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Wednesday, May 22, 2024
The independent student publication of The University at Buffalo, since 1950

The Commons should follow UB’s environmental approach

UB has become more eco-friendly over the years. 

Campus Dining and Shops introduced recyclable and reusable plastic cups last year, UB continues to promote UBReUse at the end of every school year so students can recycle their goods and UB isn’t building on the 200 acres of land east of the Millersport Highway to preserve the area. 

UB even came in at number 22 on College Consensus’ Top Green Colleges list.

But that doesn’t mean the entire campus is eco-friendly. 

In today’s issue of The Spectrum, we printed a story about the UB Professional Staff Senate’s unsuccessful attempt to fully “green” The Commons mini mall. In 2015, the Professional Staff Senate passed “Resolution to Green the Commons.” They planned on going around and asking Commons business owners to stop using styrofoam containers for food with pamphlets, petitions and even brought samples of more sustainable options to the vendors.

UB can’t dictate what the businesses package their food in, as the mini mall is managed by UB Commons Inc. and isn’t a part of Campus Dining and Shops. CDS itself has made an effort to become eco-friendly, but has no control over The Commons’ use of styrofoam containers.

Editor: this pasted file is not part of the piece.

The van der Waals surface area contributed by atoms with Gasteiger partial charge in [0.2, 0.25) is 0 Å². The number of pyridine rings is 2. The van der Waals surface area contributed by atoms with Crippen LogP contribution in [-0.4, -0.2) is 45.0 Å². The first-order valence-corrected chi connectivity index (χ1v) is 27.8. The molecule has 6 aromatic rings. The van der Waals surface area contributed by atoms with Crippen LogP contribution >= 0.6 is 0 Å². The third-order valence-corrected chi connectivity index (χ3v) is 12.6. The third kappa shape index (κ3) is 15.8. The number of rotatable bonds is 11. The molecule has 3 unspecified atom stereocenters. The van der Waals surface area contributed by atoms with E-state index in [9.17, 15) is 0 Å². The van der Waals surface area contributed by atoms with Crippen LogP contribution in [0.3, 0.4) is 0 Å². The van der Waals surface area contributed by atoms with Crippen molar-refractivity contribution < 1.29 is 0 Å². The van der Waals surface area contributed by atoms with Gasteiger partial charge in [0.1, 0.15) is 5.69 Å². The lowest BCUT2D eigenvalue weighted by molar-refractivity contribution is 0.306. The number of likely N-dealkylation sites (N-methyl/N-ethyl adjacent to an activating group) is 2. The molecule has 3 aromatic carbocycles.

But business owners don’t want to switch to more sustainable options due to cost effectiveness.

The Commons is in a central hub of UB’s North Campus and undermines the ideology behind going green campus-wide.

We also wouldn’t mind paying –– at most –– 25 cents more for a slice of pizza if it means saving the planet, as this is what the new containers would cost. LaRosa’s, a pizza shop in The Commons, charges at least $3 for a slice of pizza. The accessibility of the food already has it set at higher prices than other pizza shops in Buffalo, so a few cents more wouldn’t break the bank for customers like the restaurant manager thinks. 

The Commons is partway invested in helping the environment. Dancing Chopsticks has one recycling bin that helps the situation. 

But adding more in other shops and pushing toward eco-friendly containers would go a long way. 

Each Commons establishment has garnered a healthy following and steady business every day. Prices for eco-friendly materials may not be cost effective momentarily, but each business is more than capable of offsetting the costs by raising prices just a bit.

The Commons is on UB campus so businesses should follow the precedent set by UB. 

This is our campus and, more importantly, this is our planet.

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